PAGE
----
Durham still packs a punch in a tasteful way…
With all of the sports attention upon the Heels path to the Final Four, Durham’s annual Full Frame Film Festival has taken a undeserved back seat for the weekend itineraries of the local folk. Yet, if you’re caught sleeping-in Saturday morning, April 5th at 10AM, you’re going to miss one helluva documentary film.
Director William Greaves, (No, snapperhead, not the tank of a small forward from Greensboro coming off the bench for the Heels) is being honored with the Career Award by the Full Frame Festival. Greaves is unveiling his classic veritie footage of training and Ali-Frazier trash talking that he captured in 1971 and at the famous fight in Madison Square Garden.
Check out the details of the presentation here. The show will be at 10AM in Fletcher Hall at the Carolina Theatre in Durham.
Now, I have no idea about how the footage will be unveiled or how low-to-the-ground and behind-the-scenes footage was shot within the crowd, which as explained in “American Gangster” is just as enticing as the fight itself. However, due to the volatile times of 1966-1971, this fight touched upon race, war, politics, and was easily one and if not the most hyped, anticipated, and biggest fights of all-time.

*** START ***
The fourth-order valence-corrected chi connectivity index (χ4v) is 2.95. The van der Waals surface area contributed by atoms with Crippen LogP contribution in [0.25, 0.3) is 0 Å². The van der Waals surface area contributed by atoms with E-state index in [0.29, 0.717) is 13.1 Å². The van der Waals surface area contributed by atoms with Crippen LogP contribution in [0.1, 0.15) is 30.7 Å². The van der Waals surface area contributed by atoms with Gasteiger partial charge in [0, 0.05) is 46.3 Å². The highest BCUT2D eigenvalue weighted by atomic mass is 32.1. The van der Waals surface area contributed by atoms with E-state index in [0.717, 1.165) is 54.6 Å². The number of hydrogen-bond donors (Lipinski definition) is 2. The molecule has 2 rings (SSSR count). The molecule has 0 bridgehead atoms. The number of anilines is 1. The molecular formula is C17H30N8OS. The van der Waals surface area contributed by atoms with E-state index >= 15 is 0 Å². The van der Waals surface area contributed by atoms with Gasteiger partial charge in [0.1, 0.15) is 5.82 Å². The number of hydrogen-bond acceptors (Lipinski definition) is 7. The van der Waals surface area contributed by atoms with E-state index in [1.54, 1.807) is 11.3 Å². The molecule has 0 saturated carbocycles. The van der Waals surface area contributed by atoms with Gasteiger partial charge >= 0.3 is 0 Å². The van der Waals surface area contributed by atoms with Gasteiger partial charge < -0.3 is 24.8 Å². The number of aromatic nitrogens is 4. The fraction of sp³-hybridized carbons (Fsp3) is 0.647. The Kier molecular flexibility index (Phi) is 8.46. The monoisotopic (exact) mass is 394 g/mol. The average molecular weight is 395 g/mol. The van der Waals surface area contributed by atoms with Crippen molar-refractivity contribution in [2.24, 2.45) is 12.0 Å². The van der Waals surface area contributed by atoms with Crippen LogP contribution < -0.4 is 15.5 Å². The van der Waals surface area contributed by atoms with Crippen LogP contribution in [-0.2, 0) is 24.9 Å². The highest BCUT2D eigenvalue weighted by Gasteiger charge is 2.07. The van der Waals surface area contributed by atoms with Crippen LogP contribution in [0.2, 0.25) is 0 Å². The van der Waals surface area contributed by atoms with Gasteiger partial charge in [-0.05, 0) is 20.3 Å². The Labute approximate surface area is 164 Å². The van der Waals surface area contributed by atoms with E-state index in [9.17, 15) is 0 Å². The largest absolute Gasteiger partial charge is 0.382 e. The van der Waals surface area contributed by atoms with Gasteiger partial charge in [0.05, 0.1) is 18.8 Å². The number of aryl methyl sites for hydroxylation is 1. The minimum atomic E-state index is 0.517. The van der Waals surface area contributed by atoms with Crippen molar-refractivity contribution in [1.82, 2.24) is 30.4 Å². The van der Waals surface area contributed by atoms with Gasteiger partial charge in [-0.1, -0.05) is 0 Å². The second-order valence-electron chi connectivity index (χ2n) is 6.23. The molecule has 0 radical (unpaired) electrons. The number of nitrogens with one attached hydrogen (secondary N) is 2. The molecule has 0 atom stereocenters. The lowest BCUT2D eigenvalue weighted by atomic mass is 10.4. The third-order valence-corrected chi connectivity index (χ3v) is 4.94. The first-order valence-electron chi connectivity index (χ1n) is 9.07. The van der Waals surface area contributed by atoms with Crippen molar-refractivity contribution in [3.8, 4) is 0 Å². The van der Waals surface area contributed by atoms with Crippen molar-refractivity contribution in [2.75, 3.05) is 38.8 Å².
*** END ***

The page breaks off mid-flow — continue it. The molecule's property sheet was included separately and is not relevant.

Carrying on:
Just a short tidbit, both Frank Sinatra and Miles Davis were the ringside photographers for the event…Yes, the fight was that big and that cool.
The beauty of this event is that the fight will be shown in entirety, and with the screen in Fletcher Hall at the Carolina Theatre in Durham, I’m drooling to see the fight on a great screen.
Also, as much as I adore the legend of Ali and after devouring the books that have captured this fight in full detail, (Do yourself a favor and check out Mark Kram’s “Ghosts of Manila”, which is one of my all-time favorite books from the Sports Illustrated writer who covered all Frazier/Ali fights.) I believe that Joe Frazier was given a very short-ended stick with his devalued reputation not only in the African-American community but also within the national media.
My hope is that the footage is fair to recognizing Frazier’s legacy as well. With that said, I hope that City of Philadelphia will recognize Joe Frazier as one of their true icons. His rise to excellence is just as inspiring. We don’t know how much longer our great legends will be with us.
Let’s see what goes down…I’ll be there. Ding, ding.